October 5, 1961
MURIEL SPARK’S 1961 novel The Prime of Miss Jean Brodie struck a chord when it was written, and continues to do so today.
A large part of this is down to Jean being a superb sketch of a certain type of Scottish woman.
There are several deeper subtexts to the book, and its portrayal of Scotland – and it is significantly different to the story told in the (brilliant in its own right) film that came out eight years later.
The book, with its divide between political ideals, Spanish Republicans and Nationalists and, by extension, home-grown religious differences, contains sharp comment on Scottish life in the 1930s.
But Jean, with her snobbery, twin-set and high ideals, could be seen on Edinburgh’s streets as well as those of most other towns.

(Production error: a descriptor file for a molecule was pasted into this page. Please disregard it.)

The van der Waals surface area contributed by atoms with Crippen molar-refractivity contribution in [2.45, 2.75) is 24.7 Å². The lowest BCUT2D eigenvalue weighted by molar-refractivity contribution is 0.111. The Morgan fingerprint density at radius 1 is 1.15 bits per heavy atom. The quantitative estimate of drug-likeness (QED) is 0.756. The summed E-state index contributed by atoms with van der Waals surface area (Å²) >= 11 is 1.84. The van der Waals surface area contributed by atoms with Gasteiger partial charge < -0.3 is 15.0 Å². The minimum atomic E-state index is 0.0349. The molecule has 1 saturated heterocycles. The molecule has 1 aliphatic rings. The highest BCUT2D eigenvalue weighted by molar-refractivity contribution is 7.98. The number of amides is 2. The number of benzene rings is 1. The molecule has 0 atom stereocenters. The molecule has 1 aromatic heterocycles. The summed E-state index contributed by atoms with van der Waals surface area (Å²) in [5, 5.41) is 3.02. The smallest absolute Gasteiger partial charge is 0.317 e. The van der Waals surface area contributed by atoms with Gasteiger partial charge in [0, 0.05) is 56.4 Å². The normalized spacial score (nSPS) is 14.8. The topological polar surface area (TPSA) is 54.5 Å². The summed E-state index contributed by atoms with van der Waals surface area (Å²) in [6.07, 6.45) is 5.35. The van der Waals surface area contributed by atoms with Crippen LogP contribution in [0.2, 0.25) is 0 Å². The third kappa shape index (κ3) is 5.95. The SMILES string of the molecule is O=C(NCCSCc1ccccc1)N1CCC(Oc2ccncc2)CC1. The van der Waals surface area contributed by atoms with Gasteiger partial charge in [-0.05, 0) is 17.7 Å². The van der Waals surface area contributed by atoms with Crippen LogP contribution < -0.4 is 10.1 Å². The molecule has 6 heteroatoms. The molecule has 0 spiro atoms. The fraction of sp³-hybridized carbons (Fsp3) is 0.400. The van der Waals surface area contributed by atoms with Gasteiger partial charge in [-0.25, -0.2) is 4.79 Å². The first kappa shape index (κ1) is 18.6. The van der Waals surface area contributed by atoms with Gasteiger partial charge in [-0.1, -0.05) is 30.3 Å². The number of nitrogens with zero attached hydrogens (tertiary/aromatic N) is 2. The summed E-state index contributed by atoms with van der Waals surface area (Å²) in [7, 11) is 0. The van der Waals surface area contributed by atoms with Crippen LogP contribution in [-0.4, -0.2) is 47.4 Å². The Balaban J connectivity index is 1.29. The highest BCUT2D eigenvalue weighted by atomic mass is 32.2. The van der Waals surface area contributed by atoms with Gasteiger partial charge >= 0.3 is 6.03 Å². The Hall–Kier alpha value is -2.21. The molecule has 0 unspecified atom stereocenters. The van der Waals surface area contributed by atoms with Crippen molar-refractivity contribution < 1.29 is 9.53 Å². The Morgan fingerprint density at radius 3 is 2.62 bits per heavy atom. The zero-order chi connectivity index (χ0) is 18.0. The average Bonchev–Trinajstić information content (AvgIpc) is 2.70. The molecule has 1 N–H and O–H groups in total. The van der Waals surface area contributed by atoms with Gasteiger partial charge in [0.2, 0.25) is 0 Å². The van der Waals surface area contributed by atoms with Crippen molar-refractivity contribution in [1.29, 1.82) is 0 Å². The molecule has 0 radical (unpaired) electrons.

She is a tweed-wearing icon. As sure of herself as she is confident that God thoroughly approves of her every thought and act. If he didn’t, she’d soon put him right.
These women were schoolmistresses, doyennes of the WRI and Kirk elders. They wielded absolute power in their fiefdoms. This was done with scrupulous politeness, sensible shoes and a stare to freeze the blood.
Spark gave Miss Brodie flaws that amount to making her really quite evil, which probably couldn’t be said of real Miss Jean Brodies.
But no man would cross a Miss Brodie-type lightly.